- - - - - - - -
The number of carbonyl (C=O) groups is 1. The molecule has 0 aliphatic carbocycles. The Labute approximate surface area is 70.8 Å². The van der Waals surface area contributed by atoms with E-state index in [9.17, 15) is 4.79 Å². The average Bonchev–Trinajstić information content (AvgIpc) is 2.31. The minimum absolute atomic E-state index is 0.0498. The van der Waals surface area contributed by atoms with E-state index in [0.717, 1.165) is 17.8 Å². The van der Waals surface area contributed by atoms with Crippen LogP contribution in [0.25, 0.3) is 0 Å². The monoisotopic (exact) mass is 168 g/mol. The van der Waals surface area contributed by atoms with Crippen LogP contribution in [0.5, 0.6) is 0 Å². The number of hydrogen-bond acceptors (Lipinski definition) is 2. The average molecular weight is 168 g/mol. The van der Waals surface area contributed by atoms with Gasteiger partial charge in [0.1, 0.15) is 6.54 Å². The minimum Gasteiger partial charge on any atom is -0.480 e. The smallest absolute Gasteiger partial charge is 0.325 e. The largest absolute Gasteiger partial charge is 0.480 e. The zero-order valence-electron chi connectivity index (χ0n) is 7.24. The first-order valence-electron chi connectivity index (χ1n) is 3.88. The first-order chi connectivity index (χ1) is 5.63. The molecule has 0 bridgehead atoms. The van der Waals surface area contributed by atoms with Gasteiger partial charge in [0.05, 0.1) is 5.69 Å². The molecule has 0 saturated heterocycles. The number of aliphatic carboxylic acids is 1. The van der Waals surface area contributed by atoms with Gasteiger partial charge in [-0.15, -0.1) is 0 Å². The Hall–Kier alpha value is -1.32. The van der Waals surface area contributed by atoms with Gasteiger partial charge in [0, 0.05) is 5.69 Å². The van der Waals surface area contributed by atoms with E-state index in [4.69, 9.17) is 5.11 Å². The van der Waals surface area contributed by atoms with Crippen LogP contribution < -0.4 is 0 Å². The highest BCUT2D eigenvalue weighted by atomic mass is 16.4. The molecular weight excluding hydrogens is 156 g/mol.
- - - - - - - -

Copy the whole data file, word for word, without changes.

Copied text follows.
The number of carbonyl (C=O) groups is 1. The molecule has 0 aliphatic carbocycles. The Labute approximate surface area is 70.8 Å². The van der Waals surface area contributed by atoms with E-state index in [9.17, 15) is 4.79 Å². The average Bonchev–Trinajstić information content (AvgIpc) is 2.31. The minimum absolute atomic E-state index is 0.0498. The van der Waals surface area contributed by atoms with E-state index in [0.717, 1.165) is 17.8 Å². The van der Waals surface area contributed by atoms with Crippen LogP contribution in [0.25, 0.3) is 0 Å². The monoisotopic (exact) mass is 168 g/mol. The van der Waals surface area contributed by atoms with Crippen LogP contribution in [0.5, 0.6) is 0 Å². The number of hydrogen-bond acceptors (Lipinski definition) is 2. The average molecular weight is 168 g/mol. The van der Waals surface area contributed by atoms with Gasteiger partial charge in [0.1, 0.15) is 6.54 Å². The minimum Gasteiger partial charge on any atom is -0.480 e. The smallest absolute Gasteiger partial charge is 0.325 e. The largest absolute Gasteiger partial charge is 0.480 e. The zero-order valence-electron chi connectivity index (χ0n) is 7.24. The first-order valence-electron chi connectivity index (χ1n) is 3.88. The first-order chi connectivity index (χ1) is 5.63. The molecule has 0 bridgehead atoms. The van der Waals surface area contributed by atoms with Gasteiger partial charge in [0.05, 0.1) is 5.69 Å². The molecule has 0 saturated heterocycles. The number of aliphatic carboxylic acids is 1. The van der Waals surface area contributed by atoms with Gasteiger partial charge in [-0.15, -0.1) is 0 Å². The Hall–Kier alpha value is -1.32. The van der Waals surface area contributed by atoms with Gasteiger partial charge in [0, 0.05) is 5.69 Å². The van der Waals surface area contributed by atoms with E-state index in [4.69, 9.17) is 5.11 Å². The van der Waals surface area contributed by atoms with Crippen LogP contribution < -0.4 is 0 Å². The highest BCUT2D eigenvalue weighted by atomic mass is 16.4. The molecular weight excluding hydrogens is 156 g/mol.